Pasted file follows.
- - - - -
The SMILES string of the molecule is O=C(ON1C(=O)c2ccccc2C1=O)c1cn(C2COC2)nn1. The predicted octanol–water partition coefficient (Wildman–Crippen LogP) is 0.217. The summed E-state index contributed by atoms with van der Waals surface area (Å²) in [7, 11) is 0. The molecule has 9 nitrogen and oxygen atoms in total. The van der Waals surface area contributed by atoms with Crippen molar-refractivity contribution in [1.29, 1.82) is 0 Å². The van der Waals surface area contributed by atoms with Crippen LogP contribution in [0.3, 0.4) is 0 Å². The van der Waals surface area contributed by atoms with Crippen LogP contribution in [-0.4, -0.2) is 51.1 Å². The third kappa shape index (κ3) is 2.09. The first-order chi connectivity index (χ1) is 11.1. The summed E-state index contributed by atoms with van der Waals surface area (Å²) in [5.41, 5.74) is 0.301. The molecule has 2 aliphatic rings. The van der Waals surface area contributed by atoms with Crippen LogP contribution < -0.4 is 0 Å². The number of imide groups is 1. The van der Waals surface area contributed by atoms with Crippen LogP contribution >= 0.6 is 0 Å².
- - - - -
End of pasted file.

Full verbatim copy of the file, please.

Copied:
The SMILES string of the molecule is O=C(ON1C(=O)c2ccccc2C1=O)c1cn(C2COC2)nn1. The predicted octanol–water partition coefficient (Wildman–Crippen LogP) is 0.217. The summed E-state index contributed by atoms with van der Waals surface area (Å²) in [7, 11) is 0. The molecule has 9 nitrogen and oxygen atoms in total. The van der Waals surface area contributed by atoms with Crippen molar-refractivity contribution in [1.29, 1.82) is 0 Å². The van der Waals surface area contributed by atoms with Crippen LogP contribution in [0.3, 0.4) is 0 Å². The van der Waals surface area contributed by atoms with Crippen LogP contribution in [-0.4, -0.2) is 51.1 Å². The third kappa shape index (κ3) is 2.09. The first-order chi connectivity index (χ1) is 11.1. The summed E-state index contributed by atoms with van der Waals surface area (Å²) in [5.41, 5.74) is 0.301. The molecule has 2 aliphatic rings. The van der Waals surface area contributed by atoms with Crippen LogP contribution < -0.4 is 0 Å². The number of imide groups is 1. The van der Waals surface area contributed by atoms with Crippen LogP contribution >= 0.6 is 0 Å².